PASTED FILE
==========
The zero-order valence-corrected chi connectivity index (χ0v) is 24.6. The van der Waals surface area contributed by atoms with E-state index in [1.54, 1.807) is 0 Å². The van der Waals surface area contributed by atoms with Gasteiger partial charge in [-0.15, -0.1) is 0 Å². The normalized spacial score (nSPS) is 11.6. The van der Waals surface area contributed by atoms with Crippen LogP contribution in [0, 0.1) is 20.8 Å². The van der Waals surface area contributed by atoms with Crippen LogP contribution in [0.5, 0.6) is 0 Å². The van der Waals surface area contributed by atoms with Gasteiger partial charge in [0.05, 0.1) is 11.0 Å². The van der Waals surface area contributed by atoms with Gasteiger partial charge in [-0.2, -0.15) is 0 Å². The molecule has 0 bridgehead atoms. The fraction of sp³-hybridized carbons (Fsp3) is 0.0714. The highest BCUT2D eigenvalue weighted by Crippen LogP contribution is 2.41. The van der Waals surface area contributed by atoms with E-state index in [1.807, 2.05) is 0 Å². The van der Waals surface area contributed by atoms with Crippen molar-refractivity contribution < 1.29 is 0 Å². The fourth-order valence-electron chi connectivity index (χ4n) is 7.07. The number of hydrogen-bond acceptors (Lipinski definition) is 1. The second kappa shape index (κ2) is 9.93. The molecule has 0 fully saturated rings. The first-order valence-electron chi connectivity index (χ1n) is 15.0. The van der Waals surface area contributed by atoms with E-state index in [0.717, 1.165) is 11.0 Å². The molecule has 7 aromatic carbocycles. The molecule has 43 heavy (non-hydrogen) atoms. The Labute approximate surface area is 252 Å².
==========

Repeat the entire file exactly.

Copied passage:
The zero-order valence-corrected chi connectivity index (χ0v) is 24.6. The van der Waals surface area contributed by atoms with E-state index in [1.54, 1.807) is 0 Å². The van der Waals surface area contributed by atoms with Gasteiger partial charge in [-0.15, -0.1) is 0 Å². The normalized spacial score (nSPS) is 11.6. The van der Waals surface area contributed by atoms with Crippen LogP contribution in [0, 0.1) is 20.8 Å². The van der Waals surface area contributed by atoms with Crippen LogP contribution in [0.5, 0.6) is 0 Å². The van der Waals surface area contributed by atoms with Gasteiger partial charge in [0.05, 0.1) is 11.0 Å². The van der Waals surface area contributed by atoms with Gasteiger partial charge in [-0.2, -0.15) is 0 Å². The molecule has 0 bridgehead atoms. The fraction of sp³-hybridized carbons (Fsp3) is 0.0714. The highest BCUT2D eigenvalue weighted by Crippen LogP contribution is 2.41. The van der Waals surface area contributed by atoms with E-state index in [1.807, 2.05) is 0 Å². The van der Waals surface area contributed by atoms with Crippen molar-refractivity contribution < 1.29 is 0 Å². The fourth-order valence-electron chi connectivity index (χ4n) is 7.07. The number of hydrogen-bond acceptors (Lipinski definition) is 1. The second kappa shape index (κ2) is 9.93. The molecule has 0 fully saturated rings. The first-order valence-electron chi connectivity index (χ1n) is 15.0. The van der Waals surface area contributed by atoms with E-state index in [0.717, 1.165) is 11.0 Å². The molecule has 7 aromatic carbocycles. The molecule has 43 heavy (non-hydrogen) atoms. The Labute approximate surface area is 252 Å².